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The data set 401 $\mathrm{KSUBS}$ contains information on net financial wealth (nettfa), age of the survey respondent $(a g e),$ annual family income (inc), family size (fsize), and participation in certain pension plans for people in the United States. The wealth and income variables are both recorded in thousands of dollars. For this question, use only the data for single-person households (so fsize$=1 )$ .(i) How many single-person households are there in the data set?(ii) Use OLS to estimate the modelnettfa$=\beta_{0}+\beta_{1} i n c+\beta_{2} a g e+u$and report the results using the usual format. Be sure to use only the single-person households in the sample. Interpret the slope coefficients. Are there any surprises in the slope estimates?(iii) Does the intercept from the regression in part (ii) have an interesting meaning? Explain.(iv) Find the $p$ -value for the test $\mathrm{H}_{0} : \beta_{2}=1$ against $\mathrm{H}_{1} : \beta_{2}<1 .$ Do you reject $\mathrm{H}_{0}$ at the 1$\%$ significance level?(v) If you do a simple regression of netfa on inc, is the estimated coefficient on $i n c$ much different from the estimate in part (ii)? Why or why not?

(i) there are $2017$ single people in the sample of $9,275$(ii) SEE SOLUTION(iii) The intercept obtained above does not seems to be interesting because it provides the estimatednettfa for inc $=0$ and age $=0 .$ It can conclude that there is none of them even close to thesevalues in the appropriate population.(iv)From the output obtained in part (ii), it can conclude that the p-value for age $\left(\beta_{2}\right)$ is 0.000 that isless than the considered level of significance $0.01 .$ Therefore, the null hypothesis may berejected at 1$\%$ level of significance.

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Chapter 4

Multiple Regression Analysis: Inference

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Bear H.

April 18, 2020

Faiza N.

May 4, 2021

Is there anyway I can get the R studio code for this question?

Sonya R.

May 14, 2021

What is the function for part 2? I wrote reg nettfa inc age on stata and got different results with the ones discuss here

Jonas K.

May 31, 2021

Sonya R - you need to use this in stata to "regr nettfa inc age if fsize==1"

Dylan L.

October 26, 2021

Hello Are we able to see the video for the coding of this in STATA?It would be much appreciated!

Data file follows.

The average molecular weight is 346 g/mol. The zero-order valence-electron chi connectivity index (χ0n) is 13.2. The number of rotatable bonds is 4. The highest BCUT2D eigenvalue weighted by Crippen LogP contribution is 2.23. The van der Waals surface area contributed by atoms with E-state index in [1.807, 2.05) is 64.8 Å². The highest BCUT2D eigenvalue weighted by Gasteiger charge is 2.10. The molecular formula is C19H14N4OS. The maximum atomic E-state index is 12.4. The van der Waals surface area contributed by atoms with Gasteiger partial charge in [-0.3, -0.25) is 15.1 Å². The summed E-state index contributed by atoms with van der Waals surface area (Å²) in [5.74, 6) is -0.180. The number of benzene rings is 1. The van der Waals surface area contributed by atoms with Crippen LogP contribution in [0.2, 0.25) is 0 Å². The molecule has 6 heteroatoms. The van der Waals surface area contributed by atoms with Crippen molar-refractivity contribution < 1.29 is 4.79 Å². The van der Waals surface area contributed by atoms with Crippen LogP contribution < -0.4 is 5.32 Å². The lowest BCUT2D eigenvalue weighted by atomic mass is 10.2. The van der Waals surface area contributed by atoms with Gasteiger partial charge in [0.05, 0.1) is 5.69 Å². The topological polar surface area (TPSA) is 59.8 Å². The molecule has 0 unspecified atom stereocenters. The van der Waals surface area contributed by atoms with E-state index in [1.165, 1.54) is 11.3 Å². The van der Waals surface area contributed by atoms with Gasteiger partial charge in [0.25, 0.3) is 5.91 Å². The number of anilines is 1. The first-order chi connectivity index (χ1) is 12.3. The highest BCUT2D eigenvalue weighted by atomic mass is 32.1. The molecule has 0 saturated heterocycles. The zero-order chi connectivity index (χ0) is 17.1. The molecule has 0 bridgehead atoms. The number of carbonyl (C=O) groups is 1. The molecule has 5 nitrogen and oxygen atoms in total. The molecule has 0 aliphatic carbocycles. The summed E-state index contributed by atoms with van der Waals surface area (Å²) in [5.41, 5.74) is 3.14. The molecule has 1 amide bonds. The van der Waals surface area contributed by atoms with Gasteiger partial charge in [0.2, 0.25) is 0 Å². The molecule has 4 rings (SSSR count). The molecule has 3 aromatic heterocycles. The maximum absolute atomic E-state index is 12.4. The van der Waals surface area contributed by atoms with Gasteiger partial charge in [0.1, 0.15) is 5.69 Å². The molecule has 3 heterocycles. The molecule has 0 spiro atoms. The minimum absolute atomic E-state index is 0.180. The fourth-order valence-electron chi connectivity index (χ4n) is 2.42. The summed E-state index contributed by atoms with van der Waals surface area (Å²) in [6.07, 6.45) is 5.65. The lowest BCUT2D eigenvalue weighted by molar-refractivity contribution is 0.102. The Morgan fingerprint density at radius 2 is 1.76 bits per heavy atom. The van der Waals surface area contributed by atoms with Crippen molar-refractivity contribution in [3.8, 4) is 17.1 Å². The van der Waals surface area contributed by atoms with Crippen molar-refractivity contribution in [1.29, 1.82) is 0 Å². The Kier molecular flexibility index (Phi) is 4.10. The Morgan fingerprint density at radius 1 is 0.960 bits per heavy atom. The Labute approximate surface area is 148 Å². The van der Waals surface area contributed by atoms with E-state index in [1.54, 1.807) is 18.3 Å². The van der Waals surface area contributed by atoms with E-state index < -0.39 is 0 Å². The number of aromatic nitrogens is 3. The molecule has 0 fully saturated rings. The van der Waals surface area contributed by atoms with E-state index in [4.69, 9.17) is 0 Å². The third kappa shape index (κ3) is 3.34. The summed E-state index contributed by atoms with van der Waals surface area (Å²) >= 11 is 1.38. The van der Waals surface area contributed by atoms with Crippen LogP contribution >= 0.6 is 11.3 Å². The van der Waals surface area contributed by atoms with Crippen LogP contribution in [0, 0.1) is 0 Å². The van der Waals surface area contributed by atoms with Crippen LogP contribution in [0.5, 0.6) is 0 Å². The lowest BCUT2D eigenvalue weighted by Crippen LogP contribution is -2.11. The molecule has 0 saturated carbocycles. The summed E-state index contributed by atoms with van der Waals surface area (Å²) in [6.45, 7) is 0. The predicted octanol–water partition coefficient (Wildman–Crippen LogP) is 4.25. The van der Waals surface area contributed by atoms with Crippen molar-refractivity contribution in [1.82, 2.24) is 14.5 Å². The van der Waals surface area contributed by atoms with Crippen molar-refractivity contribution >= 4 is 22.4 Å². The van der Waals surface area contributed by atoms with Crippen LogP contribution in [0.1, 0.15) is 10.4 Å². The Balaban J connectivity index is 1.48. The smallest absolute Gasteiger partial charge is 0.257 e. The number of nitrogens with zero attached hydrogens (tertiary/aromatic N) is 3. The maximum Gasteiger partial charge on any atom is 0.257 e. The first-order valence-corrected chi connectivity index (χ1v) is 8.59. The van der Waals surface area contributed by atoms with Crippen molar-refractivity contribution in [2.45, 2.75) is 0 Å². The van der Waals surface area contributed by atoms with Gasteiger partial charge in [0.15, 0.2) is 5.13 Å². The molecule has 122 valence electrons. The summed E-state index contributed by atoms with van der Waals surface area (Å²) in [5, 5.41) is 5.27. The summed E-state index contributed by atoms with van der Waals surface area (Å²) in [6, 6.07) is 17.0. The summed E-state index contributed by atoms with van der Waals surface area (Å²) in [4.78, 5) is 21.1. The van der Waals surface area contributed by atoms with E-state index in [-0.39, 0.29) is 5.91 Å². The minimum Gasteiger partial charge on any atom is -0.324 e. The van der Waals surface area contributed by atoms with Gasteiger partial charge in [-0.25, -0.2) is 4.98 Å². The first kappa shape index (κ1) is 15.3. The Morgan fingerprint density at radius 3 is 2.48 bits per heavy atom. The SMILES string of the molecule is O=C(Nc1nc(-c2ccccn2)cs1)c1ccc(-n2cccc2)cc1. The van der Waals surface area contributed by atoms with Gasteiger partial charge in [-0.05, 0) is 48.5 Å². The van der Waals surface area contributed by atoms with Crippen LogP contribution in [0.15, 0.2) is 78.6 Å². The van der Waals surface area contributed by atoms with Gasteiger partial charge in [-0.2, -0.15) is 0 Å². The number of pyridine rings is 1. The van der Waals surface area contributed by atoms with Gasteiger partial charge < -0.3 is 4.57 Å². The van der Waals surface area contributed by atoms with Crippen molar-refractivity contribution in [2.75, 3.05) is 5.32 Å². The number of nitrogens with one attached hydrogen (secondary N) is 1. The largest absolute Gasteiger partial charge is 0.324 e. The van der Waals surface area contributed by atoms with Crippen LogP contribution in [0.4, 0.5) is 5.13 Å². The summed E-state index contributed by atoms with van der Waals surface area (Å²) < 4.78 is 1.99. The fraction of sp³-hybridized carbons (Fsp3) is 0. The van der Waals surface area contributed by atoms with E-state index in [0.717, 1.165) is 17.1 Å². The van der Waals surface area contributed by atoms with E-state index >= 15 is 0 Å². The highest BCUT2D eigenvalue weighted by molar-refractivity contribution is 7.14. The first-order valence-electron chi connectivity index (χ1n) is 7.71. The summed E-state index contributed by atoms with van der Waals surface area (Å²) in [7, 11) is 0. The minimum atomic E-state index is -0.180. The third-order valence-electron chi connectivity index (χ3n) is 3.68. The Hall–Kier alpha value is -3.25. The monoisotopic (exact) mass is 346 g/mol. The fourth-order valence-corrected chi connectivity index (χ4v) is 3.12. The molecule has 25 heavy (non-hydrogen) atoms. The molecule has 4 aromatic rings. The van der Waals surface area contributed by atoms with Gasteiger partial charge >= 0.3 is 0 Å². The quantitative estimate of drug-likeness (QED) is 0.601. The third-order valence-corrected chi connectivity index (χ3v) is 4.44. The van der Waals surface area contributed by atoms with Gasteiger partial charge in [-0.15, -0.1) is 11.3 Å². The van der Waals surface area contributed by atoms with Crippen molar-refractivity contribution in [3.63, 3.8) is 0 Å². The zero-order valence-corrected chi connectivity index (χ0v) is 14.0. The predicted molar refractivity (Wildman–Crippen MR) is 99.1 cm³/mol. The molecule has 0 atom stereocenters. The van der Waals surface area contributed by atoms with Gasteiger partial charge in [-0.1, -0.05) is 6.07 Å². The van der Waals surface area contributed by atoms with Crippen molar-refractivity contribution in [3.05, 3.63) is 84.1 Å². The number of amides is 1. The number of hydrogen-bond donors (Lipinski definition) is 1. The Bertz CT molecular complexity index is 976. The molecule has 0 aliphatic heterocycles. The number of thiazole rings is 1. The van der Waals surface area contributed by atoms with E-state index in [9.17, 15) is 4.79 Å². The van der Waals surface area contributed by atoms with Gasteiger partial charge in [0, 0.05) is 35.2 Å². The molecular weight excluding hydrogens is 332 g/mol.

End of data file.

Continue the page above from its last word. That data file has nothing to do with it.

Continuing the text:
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This is another statistical inference problem. And this time we're gonna look at a different equations. So we're interested in, um, net financial wealth of people in a survey, and it's a pretty simple model. We're just going to assume that the net financial wealth of people is just a function of their current family income, their annual family income and their age. So part one is pretty simple. It just ask you to find a number of single person households in the data set. And so, just in whatever program you like using, you can use the syntax to figure out the number of single person households. And I'll just give that number here. So scope black here. So if you write out the correct syntax and there's different ways to do that, depending on whatever program you use, you should get the number of single person households in the sample, and I just abbreviate household as HH. You should get that it is equal to 2017 and will be you will be using that sample in the rest of the problem. So there's the answer for part one. Pretty simple part two. Ask you thio, use classic OLS to estimate the following model. I wrote it out. In this function form, your problem probably has it in the standard econometric form, and it says, to be sure to use on Lee, you're single person households in the sample. So again, right your syntax to make that happen, just use the sample of 2017 single person households. So let's throughout the different numbers here, all right out there coefficients. And then I'll have the, um, standard airs underneath the coefficient. So for income, we have the positive coefficient that makes sense. So that's just saying, as your annual income goes up holding age, constant people are reporting that their net financial wealth is more so standing there era, for this is 0.6. That's gonna be very statistically significant and age. We would maybe also expect age to have a positive coefficient, right? So as you as you get older, holding holding income constant, you likely will have a higher net financial wealth than people who are younger. So let's put that there also with a small, small, standard error here. It's very going to be very statistically significant here, So after we've estimated this it says to, uh, interpret the slope coefficients, so let's just go to income first. So this 0.799 this just represents that one more dollar in a respondents income that's a holding age. Fixed is results in about 80 more sense in predicted net financial wealth. So I guess I could just write that out a little bit. So if you have one more dollar of income, you have about plus 80 cents more of you're wealth. So there's that interpretation on the income coefficient for age. Let's see what this one means. So 0.843 is a coefficient, and this means that holding income fixed if someone is one year older. So let's just say, plus one year, one year older, his order net financial income is British had increased by about $843. And just be careful with the units there. So the coefficient itself is 0.843 But since the net financial wealth variable is given in thousands of dollars, that's what that's what we we get for the impact. All right, And then I also asked you, are there any surprises in this these slope estimates, so we've kind of already answered this. But first of all, both of these coefficients are positive, you know, holding other things constant. If you have a higher annual income, you're protected toe have a higher net financial wealth and also holding your income constant as you get older. Your also predicted toe gain or have a higher net financial wealth. There's no surprises here. Part three moves along and just asks if the intercept from the regression that we estimated, which I haven't given. So let's just write that out. All spread out prepared? A not And hopefully you get this answer after you estimate in your own program. But your bid not should be negative 43 zero there and then if the standard error of 4.8 And so does this have any interesting meeting? So remember that the nurse steps the estimated intercept when we run these sorts of regressions. That is the value of our dependent variable, with all of the explanatory variables set to zero right, So we can think about this. This number negative 43.4 as the net financial wealth when income equals zero and when age equals zero. So what kind of interpretation we use here? So with someone's if if someone is predicted to have net financial wealth of around negative $43,000 when they have no annual income and ages zero, that doesn't give us any any kind of interpretation, it doesn't have any relevant value for our respondents that we have in our sample or in our population. So just using common sense, we can say there's no there's no interesting meeting here, so just write that in red and that's just given. Given what we know about these different variables, we know that that combination of having no income, having no age that doesn't give us anything to this intercept is is meaningless. And it's just the results of the calculations. All right, part four for Part four. It asked you to find the P value for the test of a null hypothesis that Beta two, which is the coefficient on age that beta two equals one against the null hypothesis which is baited to is less than one. So I'll write out first of all, the the null hypothesis. So now hypothesis debated. Two equals one. That's the coalition on age again have in the alternative is that it's less than one. So if you want to find the p value, um, for that test, what we need first is our t statistic and to get our t statistic. So our our first step here through a little one in green. So first step, we need t statistic. We need t equals br coefficient. So baited thio minus ones that are null hypothesis. Here the beta two equals one divided by the standard error. So, uh, I'll just write that is standard error of beat it too. And so plug these values in. Right. So Beta two, we had 0.843 and then again, minus once, that's the numerator. And then our standard error was put 0.92 And so our T statistic here for this hypothesis test is going to be about negative 1.71 That's our first step in determining the P value second step points we have. This t statistic is to just and you could do this. Go on, Google go on the internet and there are many ways you could find out p values from different T statistics. So the two things you need. So just say p here, So P value for a T statistic of negative 1.71 and the second parameter you need to put in here is the degrees of freedom involved in your regression here, which is basically given that we have almost no variables in our regression is basically a pivot to your sample size, so I just put in 2000. It's a little over 2000, but we'll get roughly the same results here. If you want to be really accurate instead of 2000, put in 2017 and once you input that into whatever never place you find on Google on the Internet, you'll get a P value of about 0.44 So that's decent statistical significance there. Let's circle that with red. It's not too bad, Onda question asked. Do you reject the null hypothesis that the 1% significance level, And so even though we have a P value of 04 that is greater than 0.1, So this means that we can reject then all hypothesis, so that'll be your answer for part four. And then finally, part five asked if you do a simple regression of the Net family income. Let's write this down. So net Family income, simple regression of the income. Sorry, Net financial wealth. A simple regression of the financial wealth on income. So this time you drop age from the regression again. I'm just saying that in the Function Forum, yeah, might be a little harder to look at than the econometric form, but you can write it out in the other way, if you if you feel it's easier. And it asked once you run that regression. Is your estimated coefficient on the income variable much different from the estimate, in part to when you had aged included in the model. And what you should get for this coefficient in the simple regression is 0.8 to 1 about, and so you just compare that coefficient. Let's say beta beta equals 0.8 to 1. You want to compare that coefficient to the coefficient you got in part two, right? Which is 0.843 I'm sorry, that's the wrong one. Go back. There's income. So 0.799 was the one we've gotten in Part two and 0.8 to 1 is the one we got for here in part five. Those really aren't too different. And why would that be so? The main reason why these might be different is that age. The correlation between income and age, given that we have just a sample of single person households isn't very high. Um, so we can write that down. So a reason for the not a huge difference between the simple regression estimate and the multiple regression estimate is just low correlation between income and age. Four are single person sample and you don't have toe. You can run that if you want. You can find out in your program run. You can run like a simple correlation between income and age and your sample. And, um, it is low about 0.4. So that explains why those parameter estimates on income aren't different between the simple on the multiple regression